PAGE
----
Blerd-ish is a podcast and Black comics pop-up shop operated by Baton Rouge natives Keith Cooper and Mark Wallace. The “Dynamic Duo from the Dirty South” use their platform and shop to lift others up and build a sense of community, a trait embedded in the culture of south Louisiana.
The Southern University graduates met some time before the movie “Black Panther” released. “Black Panther” was a revolutionary moment for Black superheroes’ fans, comic book creators and sci-fi fans, which gave the duo an idea. The word “blerd” (Black nerd) was gaining traction. Both Mark and Keith consider themselves blerds. Thus, the podcast Blerd-ish was created. Copper and Wallace use this platform to talk about Black nerd things, and other -ish.
A majority of the podcast is spent highlighting other people. Guests appear on almost every episode to chop it up with the duo and inform the audience of what they are up to. Cooper is constantly searching for new creators that want to use the podcast to highlight their work. Topics discussed on the podcast are vast due to their frequent collaborations. Notable podcast guests included gamer Zombaekills whose profile has risen greatly in the gaming community this past year, Los Angles based and New Orleans born comic book creator and illustrator Jason Reeves, NASA scientist and author Dr. Renee Horton and many others.
Other topics discussed include sports, movies, anime, TV shows, political issues and so on. By creating a space for other creators, they have avoided putting restrictions on the scope of their content.
Black creatives are a group the duo find important. They emphasize the importance of Black people behind the content with their faces on it to provide authenticity. Wallace emphasized the inclusion of Black creatives who took part in the TV shows “Watchmen” and “Lovecraft Country.” This includes artists such as Ashley Woods, who met the pair as a lead guest of the Mid-City Micro-Con in 2019, and who was a storyboard artist for “Lovecraft Country.”
Podcast guest and independent Black creator Jason Reeves was the first client for the Blerd-ish pop-up shop. The success of this pop-up shop led to the creation of an online store featuring comics, art, books and merch from the creators they connect with. Blerd-ish are also affiliates with other companies to sell pop-culture merch including their own. One such affiliate includes Bookshop.org, which puts an emphasis on small bookshop owners.
“We ended up being a platform that would be a gateway for a lot of those artists to get seen by people who wanted their stuff and didn’t even know it.” Wallace said. Success with the brand came with new exposure but clout was never a goal for the duo. Blerd-ish was contacted by legendary comic book artist Larry Strouman and has even interviewed Lafayette native Rob Guillory, another award-winning creator. The duo started for the love of all things Blerd and are now able to meet people they are fans of. They have seen incremental growth sticking to a quality over quantity approach.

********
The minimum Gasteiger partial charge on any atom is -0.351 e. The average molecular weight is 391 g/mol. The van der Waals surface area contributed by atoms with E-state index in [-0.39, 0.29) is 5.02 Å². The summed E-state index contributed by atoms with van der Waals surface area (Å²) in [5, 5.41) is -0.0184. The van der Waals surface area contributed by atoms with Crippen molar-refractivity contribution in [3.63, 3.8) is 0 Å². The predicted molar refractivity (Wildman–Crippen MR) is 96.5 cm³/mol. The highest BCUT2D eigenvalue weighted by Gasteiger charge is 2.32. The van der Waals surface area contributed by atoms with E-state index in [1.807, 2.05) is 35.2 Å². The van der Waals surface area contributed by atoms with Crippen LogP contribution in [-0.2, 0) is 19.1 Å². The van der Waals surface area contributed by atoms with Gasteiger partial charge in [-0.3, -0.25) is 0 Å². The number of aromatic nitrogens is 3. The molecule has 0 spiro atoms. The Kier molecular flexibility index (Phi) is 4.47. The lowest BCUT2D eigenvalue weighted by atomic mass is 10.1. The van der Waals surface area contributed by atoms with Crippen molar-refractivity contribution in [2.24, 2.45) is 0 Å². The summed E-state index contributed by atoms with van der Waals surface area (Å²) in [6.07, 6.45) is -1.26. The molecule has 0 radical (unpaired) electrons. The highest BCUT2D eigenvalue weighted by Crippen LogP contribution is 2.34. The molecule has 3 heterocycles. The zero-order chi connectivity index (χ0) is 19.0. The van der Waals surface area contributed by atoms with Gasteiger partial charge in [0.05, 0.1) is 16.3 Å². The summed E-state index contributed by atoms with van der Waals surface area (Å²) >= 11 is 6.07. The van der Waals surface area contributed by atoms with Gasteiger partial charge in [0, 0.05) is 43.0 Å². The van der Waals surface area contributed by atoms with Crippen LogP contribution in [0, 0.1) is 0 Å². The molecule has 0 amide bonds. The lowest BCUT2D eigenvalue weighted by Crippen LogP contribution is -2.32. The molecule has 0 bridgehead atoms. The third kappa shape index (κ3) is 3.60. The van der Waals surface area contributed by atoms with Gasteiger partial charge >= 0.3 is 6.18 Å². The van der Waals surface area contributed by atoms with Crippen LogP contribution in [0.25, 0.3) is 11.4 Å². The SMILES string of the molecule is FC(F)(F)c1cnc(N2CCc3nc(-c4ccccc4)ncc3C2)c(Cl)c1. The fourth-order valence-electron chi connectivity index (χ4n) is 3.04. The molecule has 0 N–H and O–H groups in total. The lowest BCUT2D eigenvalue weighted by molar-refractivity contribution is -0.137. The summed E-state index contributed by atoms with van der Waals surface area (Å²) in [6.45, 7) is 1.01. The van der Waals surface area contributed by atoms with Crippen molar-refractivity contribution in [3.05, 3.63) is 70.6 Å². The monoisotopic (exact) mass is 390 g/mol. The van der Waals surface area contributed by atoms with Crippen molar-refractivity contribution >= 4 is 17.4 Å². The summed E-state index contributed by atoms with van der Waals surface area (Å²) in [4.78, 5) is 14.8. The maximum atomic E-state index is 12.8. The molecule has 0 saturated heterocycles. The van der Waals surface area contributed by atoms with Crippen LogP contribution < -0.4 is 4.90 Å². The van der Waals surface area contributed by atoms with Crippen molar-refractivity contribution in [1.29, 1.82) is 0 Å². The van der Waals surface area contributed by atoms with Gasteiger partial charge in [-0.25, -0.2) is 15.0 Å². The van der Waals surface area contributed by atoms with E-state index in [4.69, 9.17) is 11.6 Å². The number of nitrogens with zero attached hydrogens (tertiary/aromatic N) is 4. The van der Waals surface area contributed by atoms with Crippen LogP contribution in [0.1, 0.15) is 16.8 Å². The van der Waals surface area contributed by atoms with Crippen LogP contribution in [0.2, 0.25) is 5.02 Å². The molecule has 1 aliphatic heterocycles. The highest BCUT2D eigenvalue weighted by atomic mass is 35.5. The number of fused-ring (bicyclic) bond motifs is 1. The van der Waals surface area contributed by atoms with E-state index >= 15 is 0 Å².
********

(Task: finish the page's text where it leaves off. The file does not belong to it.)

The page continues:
“We don’t got fans, we got family,” Wallace said.
Southern Louisiana is displayed in the duo’s approach of success. Similar to the podcast’s goal of uplifting other creators, the two blerds aim to build community amongst other creators, businesses and folks in Baton Rouge and beyond. This includes collaborations with local artists and businesses such as Lazy Nerds Designs and current LSU art student Janiece Campbell.
One notable moment Cooper recalled had to do with the lack of Black cosplay judges. LSU graduate theninjayoyo is a Black cosplayer that Cooper befriended at Wizard World in New Orleans. Blerd-ish provided theninjayoyo with her first cosplay judging opportunity. “We were her first judging gig and that’s a good thing for a consistent cosplayer to have on their resume because it’s an opportunity most Black cosplayers don’t really get,” Cooper said. They extended the same opportunity a year later to Southern University Law School graduate GammaRae. These are the experiences they enjoy creating with their platform.
The duo is able to provide experiences to young people that they did not have growing up with genuine Black content, courtesy of Black creators. “Little girl came up, saw this piece of art, and instantly saw herself in it and asked how much it was,” Wallace detailed another instance that made them cognizant of the importance of Blerd-ish. “I just gave it to her. That was joy for us.”
“Our brand is associated with literacy for young Black kids, few things can be better than that, that’s real clout,” Wallace said. People of all ages and fandoms can find their fix among Blerd-ish’s catalog, leading them to become a trusted vendor in the Baton Rouge with a purchase from Mayor Broome as well. Being their original blerd selves has proven to be a successful formula for the two Baton Rouge boys.
If you want to see what Blerd-ish is all about, they will have a pop-up shop at the newly opened book store Red-Stick Reads on Jan. 29 with all of their entertaining content. Like Cooper says, “Who doesn’t like a good story? Who doesn’t like to have a good time? This is South Louisiana of all things.”